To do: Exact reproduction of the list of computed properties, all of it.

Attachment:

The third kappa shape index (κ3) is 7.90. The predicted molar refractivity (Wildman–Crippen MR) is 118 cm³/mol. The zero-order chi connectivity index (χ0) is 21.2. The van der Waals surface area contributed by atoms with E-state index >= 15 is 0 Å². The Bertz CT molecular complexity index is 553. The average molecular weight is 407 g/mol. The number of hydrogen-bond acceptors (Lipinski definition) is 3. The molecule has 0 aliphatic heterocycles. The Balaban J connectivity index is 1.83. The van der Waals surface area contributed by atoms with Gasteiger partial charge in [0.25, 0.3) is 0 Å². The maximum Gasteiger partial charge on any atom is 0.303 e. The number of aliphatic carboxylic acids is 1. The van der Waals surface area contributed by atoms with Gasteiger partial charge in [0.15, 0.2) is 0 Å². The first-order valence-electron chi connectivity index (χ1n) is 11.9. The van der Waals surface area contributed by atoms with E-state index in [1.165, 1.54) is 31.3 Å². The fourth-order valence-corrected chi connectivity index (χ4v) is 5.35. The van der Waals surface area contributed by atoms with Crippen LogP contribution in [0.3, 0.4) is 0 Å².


The third kappa shape index (κ3) is 7.90. The predicted molar refractivity (Wildman–Crippen MR) is 118 cm³/mol. The zero-order chi connectivity index (χ0) is 21.2. The van der Waals surface area contributed by atoms with E-state index >= 15 is 0 Å². The Bertz CT molecular complexity index is 553. The average molecular weight is 407 g/mol. The number of hydrogen-bond acceptors (Lipinski definition) is 3. The molecule has 0 aliphatic heterocycles. The Balaban J connectivity index is 1.83. The van der Waals surface area contributed by atoms with Gasteiger partial charge in [0.25, 0.3) is 0 Å². The maximum Gasteiger partial charge on any atom is 0.303 e. The number of aliphatic carboxylic acids is 1. The van der Waals surface area contributed by atoms with Gasteiger partial charge in [0.15, 0.2) is 0 Å². The first-order valence-electron chi connectivity index (χ1n) is 11.9. The van der Waals surface area contributed by atoms with E-state index in [1.165, 1.54) is 31.3 Å². The fourth-order valence-corrected chi connectivity index (χ4v) is 5.35. The van der Waals surface area contributed by atoms with Crippen LogP contribution in [0.3, 0.4) is 0 Å².